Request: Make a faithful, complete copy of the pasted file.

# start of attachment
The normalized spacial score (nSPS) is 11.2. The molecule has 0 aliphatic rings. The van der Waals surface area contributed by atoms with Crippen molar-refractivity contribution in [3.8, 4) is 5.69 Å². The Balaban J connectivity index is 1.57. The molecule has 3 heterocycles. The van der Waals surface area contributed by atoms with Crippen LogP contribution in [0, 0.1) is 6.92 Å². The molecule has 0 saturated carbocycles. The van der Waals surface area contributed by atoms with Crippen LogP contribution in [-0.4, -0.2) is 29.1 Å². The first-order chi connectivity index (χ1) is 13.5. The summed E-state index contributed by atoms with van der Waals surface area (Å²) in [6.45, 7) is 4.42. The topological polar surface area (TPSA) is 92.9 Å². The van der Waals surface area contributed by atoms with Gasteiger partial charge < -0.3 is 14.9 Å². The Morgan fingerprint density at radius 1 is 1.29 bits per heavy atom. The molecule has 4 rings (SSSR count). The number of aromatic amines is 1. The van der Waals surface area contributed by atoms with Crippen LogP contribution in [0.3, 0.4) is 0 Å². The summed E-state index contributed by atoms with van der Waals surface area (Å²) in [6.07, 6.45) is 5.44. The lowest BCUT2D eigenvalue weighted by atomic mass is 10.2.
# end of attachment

The normalized spacial score (nSPS) is 11.2. The molecule has 0 aliphatic rings. The van der Waals surface area contributed by atoms with Crippen molar-refractivity contribution in [3.8, 4) is 5.69 Å². The Balaban J connectivity index is 1.57. The molecule has 3 heterocycles. The van der Waals surface area contributed by atoms with Crippen LogP contribution in [0, 0.1) is 6.92 Å². The molecule has 0 saturated carbocycles. The van der Waals surface area contributed by atoms with Crippen LogP contribution in [-0.4, -0.2) is 29.1 Å². The first-order chi connectivity index (χ1) is 13.5. The summed E-state index contributed by atoms with van der Waals surface area (Å²) in [6.45, 7) is 4.42. The topological polar surface area (TPSA) is 92.9 Å². The van der Waals surface area contributed by atoms with Gasteiger partial charge < -0.3 is 14.9 Å². The Morgan fingerprint density at radius 1 is 1.29 bits per heavy atom. The molecule has 4 rings (SSSR count). The number of aromatic amines is 1. The van der Waals surface area contributed by atoms with Crippen LogP contribution in [0.3, 0.4) is 0 Å². The summed E-state index contributed by atoms with van der Waals surface area (Å²) in [6.07, 6.45) is 5.44. The lowest BCUT2D eigenvalue weighted by atomic mass is 10.2.